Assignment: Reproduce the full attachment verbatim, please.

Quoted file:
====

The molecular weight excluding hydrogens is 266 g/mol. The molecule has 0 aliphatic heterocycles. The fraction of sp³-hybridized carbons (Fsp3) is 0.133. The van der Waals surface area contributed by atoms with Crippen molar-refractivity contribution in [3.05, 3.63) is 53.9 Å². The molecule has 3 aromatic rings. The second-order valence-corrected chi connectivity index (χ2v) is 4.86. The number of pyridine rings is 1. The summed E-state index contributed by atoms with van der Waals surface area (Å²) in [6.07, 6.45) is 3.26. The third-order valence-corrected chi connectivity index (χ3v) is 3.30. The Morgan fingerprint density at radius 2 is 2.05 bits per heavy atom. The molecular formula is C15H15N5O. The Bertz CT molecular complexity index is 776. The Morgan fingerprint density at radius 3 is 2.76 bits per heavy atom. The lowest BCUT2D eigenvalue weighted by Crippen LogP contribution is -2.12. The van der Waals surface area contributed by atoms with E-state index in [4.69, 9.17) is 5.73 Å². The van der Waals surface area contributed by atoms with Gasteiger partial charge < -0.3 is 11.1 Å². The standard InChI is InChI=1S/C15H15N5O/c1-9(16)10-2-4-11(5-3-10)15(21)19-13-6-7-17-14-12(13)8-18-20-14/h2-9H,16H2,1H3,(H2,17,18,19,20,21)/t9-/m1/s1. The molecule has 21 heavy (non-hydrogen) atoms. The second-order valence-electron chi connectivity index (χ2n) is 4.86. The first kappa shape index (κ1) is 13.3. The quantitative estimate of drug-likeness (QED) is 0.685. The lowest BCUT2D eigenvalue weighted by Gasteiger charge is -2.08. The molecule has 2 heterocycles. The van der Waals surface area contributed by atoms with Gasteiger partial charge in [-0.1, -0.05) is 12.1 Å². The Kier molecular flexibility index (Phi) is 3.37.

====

The molecular weight excluding hydrogens is 266 g/mol. The molecule has 0 aliphatic heterocycles. The fraction of sp³-hybridized carbons (Fsp3) is 0.133. The van der Waals surface area contributed by atoms with Crippen molar-refractivity contribution in [3.05, 3.63) is 53.9 Å². The molecule has 3 aromatic rings. The second-order valence-corrected chi connectivity index (χ2v) is 4.86. The number of pyridine rings is 1. The summed E-state index contributed by atoms with van der Waals surface area (Å²) in [6.07, 6.45) is 3.26. The third-order valence-corrected chi connectivity index (χ3v) is 3.30. The Morgan fingerprint density at radius 2 is 2.05 bits per heavy atom. The molecular formula is C15H15N5O. The Bertz CT molecular complexity index is 776. The Morgan fingerprint density at radius 3 is 2.76 bits per heavy atom. The lowest BCUT2D eigenvalue weighted by Crippen LogP contribution is -2.12. The van der Waals surface area contributed by atoms with E-state index in [4.69, 9.17) is 5.73 Å². The van der Waals surface area contributed by atoms with Gasteiger partial charge < -0.3 is 11.1 Å². The standard InChI is InChI=1S/C15H15N5O/c1-9(16)10-2-4-11(5-3-10)15(21)19-13-6-7-17-14-12(13)8-18-20-14/h2-9H,16H2,1H3,(H2,17,18,19,20,21)/t9-/m1/s1. The molecule has 21 heavy (non-hydrogen) atoms. The second-order valence-electron chi connectivity index (χ2n) is 4.86. The first kappa shape index (κ1) is 13.3. The quantitative estimate of drug-likeness (QED) is 0.685. The lowest BCUT2D eigenvalue weighted by Gasteiger charge is -2.08. The molecule has 2 heterocycles. The van der Waals surface area contributed by atoms with Gasteiger partial charge in [-0.1, -0.05) is 12.1 Å². The Kier molecular flexibility index (Phi) is 3.37.